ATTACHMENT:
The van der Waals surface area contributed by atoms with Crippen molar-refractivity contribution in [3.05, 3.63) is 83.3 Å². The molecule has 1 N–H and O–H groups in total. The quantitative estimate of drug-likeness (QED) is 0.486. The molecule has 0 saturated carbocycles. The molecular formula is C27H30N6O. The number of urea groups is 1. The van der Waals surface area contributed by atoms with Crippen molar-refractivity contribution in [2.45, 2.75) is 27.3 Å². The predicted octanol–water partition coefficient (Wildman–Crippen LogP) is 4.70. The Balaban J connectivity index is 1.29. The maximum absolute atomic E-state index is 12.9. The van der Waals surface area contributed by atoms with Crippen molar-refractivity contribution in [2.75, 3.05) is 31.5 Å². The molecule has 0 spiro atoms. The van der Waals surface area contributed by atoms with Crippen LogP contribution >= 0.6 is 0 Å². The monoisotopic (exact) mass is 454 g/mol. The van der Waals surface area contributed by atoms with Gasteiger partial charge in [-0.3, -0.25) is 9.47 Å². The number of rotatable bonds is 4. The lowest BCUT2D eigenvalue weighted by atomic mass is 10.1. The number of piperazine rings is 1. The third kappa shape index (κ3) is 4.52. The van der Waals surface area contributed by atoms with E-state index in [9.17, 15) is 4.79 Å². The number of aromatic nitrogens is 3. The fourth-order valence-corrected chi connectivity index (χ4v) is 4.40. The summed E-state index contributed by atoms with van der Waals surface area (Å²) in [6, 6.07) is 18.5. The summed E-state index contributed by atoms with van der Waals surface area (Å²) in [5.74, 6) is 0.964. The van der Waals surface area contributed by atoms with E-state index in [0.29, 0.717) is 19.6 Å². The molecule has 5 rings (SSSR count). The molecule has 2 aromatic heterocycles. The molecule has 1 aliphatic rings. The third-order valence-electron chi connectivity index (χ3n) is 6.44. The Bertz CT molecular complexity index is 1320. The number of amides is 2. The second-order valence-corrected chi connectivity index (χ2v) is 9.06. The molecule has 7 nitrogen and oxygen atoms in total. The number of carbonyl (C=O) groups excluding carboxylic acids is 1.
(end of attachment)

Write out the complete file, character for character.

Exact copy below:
The van der Waals surface area contributed by atoms with Crippen molar-refractivity contribution in [3.05, 3.63) is 83.3 Å². The molecule has 1 N–H and O–H groups in total. The quantitative estimate of drug-likeness (QED) is 0.486. The molecule has 0 saturated carbocycles. The molecular formula is C27H30N6O. The number of urea groups is 1. The van der Waals surface area contributed by atoms with Crippen molar-refractivity contribution in [2.45, 2.75) is 27.3 Å². The predicted octanol–water partition coefficient (Wildman–Crippen LogP) is 4.70. The Balaban J connectivity index is 1.29. The maximum absolute atomic E-state index is 12.9. The van der Waals surface area contributed by atoms with Crippen molar-refractivity contribution in [2.75, 3.05) is 31.5 Å². The molecule has 0 spiro atoms. The van der Waals surface area contributed by atoms with Crippen LogP contribution >= 0.6 is 0 Å². The monoisotopic (exact) mass is 454 g/mol. The van der Waals surface area contributed by atoms with Gasteiger partial charge in [-0.3, -0.25) is 9.47 Å². The number of rotatable bonds is 4. The lowest BCUT2D eigenvalue weighted by atomic mass is 10.1. The number of piperazine rings is 1. The third kappa shape index (κ3) is 4.52. The van der Waals surface area contributed by atoms with E-state index in [9.17, 15) is 4.79 Å². The number of aromatic nitrogens is 3. The fourth-order valence-corrected chi connectivity index (χ4v) is 4.40. The summed E-state index contributed by atoms with van der Waals surface area (Å²) in [6, 6.07) is 18.5. The summed E-state index contributed by atoms with van der Waals surface area (Å²) in [5.74, 6) is 0.964. The van der Waals surface area contributed by atoms with E-state index in [0.29, 0.717) is 19.6 Å². The molecule has 5 rings (SSSR count). The molecule has 2 aromatic heterocycles. The molecule has 1 aliphatic rings. The third-order valence-electron chi connectivity index (χ3n) is 6.44. The Bertz CT molecular complexity index is 1320. The number of amides is 2. The second-order valence-corrected chi connectivity index (χ2v) is 9.06. The molecule has 7 nitrogen and oxygen atoms in total. The number of carbonyl (C=O) groups excluding carboxylic acids is 1.